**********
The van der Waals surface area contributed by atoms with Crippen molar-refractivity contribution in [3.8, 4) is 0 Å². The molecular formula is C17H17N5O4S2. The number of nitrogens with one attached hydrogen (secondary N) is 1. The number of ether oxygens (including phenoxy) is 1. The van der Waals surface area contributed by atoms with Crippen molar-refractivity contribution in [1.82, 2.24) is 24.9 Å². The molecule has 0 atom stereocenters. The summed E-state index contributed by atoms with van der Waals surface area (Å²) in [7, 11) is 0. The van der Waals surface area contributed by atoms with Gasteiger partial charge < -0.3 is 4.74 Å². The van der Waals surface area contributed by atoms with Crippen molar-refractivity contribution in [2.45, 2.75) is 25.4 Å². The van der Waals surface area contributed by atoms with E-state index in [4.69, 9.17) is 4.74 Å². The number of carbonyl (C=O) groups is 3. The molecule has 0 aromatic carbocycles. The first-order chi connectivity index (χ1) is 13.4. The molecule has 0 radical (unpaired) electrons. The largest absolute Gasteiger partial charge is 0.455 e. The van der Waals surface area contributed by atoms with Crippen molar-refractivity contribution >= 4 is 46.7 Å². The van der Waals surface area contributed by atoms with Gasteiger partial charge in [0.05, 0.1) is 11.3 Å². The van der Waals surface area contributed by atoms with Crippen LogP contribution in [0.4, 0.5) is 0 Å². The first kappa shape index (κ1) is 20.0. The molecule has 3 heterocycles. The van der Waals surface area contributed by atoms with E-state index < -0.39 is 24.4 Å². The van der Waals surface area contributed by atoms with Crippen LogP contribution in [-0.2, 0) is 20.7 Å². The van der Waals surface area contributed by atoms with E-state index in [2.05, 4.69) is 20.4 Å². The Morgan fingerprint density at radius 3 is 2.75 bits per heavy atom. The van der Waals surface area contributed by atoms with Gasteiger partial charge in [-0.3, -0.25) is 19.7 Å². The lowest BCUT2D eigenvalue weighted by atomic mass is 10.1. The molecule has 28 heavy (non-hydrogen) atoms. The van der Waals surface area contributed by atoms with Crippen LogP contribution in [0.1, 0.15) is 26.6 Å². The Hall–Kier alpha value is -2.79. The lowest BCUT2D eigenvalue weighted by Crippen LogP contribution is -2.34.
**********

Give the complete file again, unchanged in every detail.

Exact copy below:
The van der Waals surface area contributed by atoms with Crippen molar-refractivity contribution in [3.8, 4) is 0 Å². The molecular formula is C17H17N5O4S2. The number of nitrogens with one attached hydrogen (secondary N) is 1. The number of ether oxygens (including phenoxy) is 1. The van der Waals surface area contributed by atoms with Crippen molar-refractivity contribution in [1.82, 2.24) is 24.9 Å². The molecule has 0 atom stereocenters. The summed E-state index contributed by atoms with van der Waals surface area (Å²) in [7, 11) is 0. The van der Waals surface area contributed by atoms with Gasteiger partial charge < -0.3 is 4.74 Å². The van der Waals surface area contributed by atoms with Crippen molar-refractivity contribution in [2.45, 2.75) is 25.4 Å². The van der Waals surface area contributed by atoms with E-state index in [4.69, 9.17) is 4.74 Å². The number of carbonyl (C=O) groups is 3. The molecule has 0 aromatic carbocycles. The first-order chi connectivity index (χ1) is 13.4. The molecule has 0 radical (unpaired) electrons. The largest absolute Gasteiger partial charge is 0.455 e. The van der Waals surface area contributed by atoms with Crippen molar-refractivity contribution >= 4 is 46.7 Å². The van der Waals surface area contributed by atoms with Gasteiger partial charge in [0.05, 0.1) is 11.3 Å². The van der Waals surface area contributed by atoms with Crippen LogP contribution in [0.4, 0.5) is 0 Å². The first kappa shape index (κ1) is 20.0. The molecule has 3 heterocycles. The van der Waals surface area contributed by atoms with E-state index < -0.39 is 24.4 Å². The van der Waals surface area contributed by atoms with Crippen LogP contribution in [-0.2, 0) is 20.7 Å². The van der Waals surface area contributed by atoms with E-state index in [2.05, 4.69) is 20.4 Å². The Morgan fingerprint density at radius 3 is 2.75 bits per heavy atom. The van der Waals surface area contributed by atoms with Gasteiger partial charge in [-0.3, -0.25) is 19.7 Å². The lowest BCUT2D eigenvalue weighted by atomic mass is 10.1. The molecule has 28 heavy (non-hydrogen) atoms. The van der Waals surface area contributed by atoms with Crippen LogP contribution in [0.1, 0.15) is 26.6 Å². The Hall–Kier alpha value is -2.79. The lowest BCUT2D eigenvalue weighted by Crippen LogP contribution is -2.34.